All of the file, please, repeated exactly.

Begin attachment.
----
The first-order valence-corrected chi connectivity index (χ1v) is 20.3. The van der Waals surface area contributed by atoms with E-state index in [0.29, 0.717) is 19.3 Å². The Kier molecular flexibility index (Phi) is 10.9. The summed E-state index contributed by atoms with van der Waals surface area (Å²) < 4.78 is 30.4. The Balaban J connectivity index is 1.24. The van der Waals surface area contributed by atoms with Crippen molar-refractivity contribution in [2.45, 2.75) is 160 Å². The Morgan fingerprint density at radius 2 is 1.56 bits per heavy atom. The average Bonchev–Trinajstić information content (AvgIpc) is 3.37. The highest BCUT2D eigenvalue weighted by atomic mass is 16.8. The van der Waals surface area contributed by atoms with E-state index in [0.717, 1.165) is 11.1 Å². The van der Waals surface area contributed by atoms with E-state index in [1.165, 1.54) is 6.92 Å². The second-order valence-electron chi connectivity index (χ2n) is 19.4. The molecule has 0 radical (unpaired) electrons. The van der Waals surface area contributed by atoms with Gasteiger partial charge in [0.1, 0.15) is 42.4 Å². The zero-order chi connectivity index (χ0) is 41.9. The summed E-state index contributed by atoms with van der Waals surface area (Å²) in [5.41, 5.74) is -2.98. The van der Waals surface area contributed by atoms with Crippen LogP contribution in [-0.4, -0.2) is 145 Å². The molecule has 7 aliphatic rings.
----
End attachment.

The first-order valence-corrected chi connectivity index (χ1v) is 20.3. The van der Waals surface area contributed by atoms with E-state index in [0.29, 0.717) is 19.3 Å². The Kier molecular flexibility index (Phi) is 10.9. The summed E-state index contributed by atoms with van der Waals surface area (Å²) < 4.78 is 30.4. The Balaban J connectivity index is 1.24. The van der Waals surface area contributed by atoms with Crippen molar-refractivity contribution in [2.45, 2.75) is 160 Å². The Morgan fingerprint density at radius 2 is 1.56 bits per heavy atom. The average Bonchev–Trinajstić information content (AvgIpc) is 3.37. The highest BCUT2D eigenvalue weighted by atomic mass is 16.8. The van der Waals surface area contributed by atoms with E-state index in [0.717, 1.165) is 11.1 Å². The van der Waals surface area contributed by atoms with E-state index in [1.165, 1.54) is 6.92 Å². The second-order valence-electron chi connectivity index (χ2n) is 19.4. The molecule has 0 radical (unpaired) electrons. The van der Waals surface area contributed by atoms with Gasteiger partial charge in [0.1, 0.15) is 42.4 Å². The zero-order chi connectivity index (χ0) is 41.9. The summed E-state index contributed by atoms with van der Waals surface area (Å²) in [5.41, 5.74) is -2.98. The van der Waals surface area contributed by atoms with Crippen LogP contribution in [-0.4, -0.2) is 145 Å². The molecule has 7 aliphatic rings.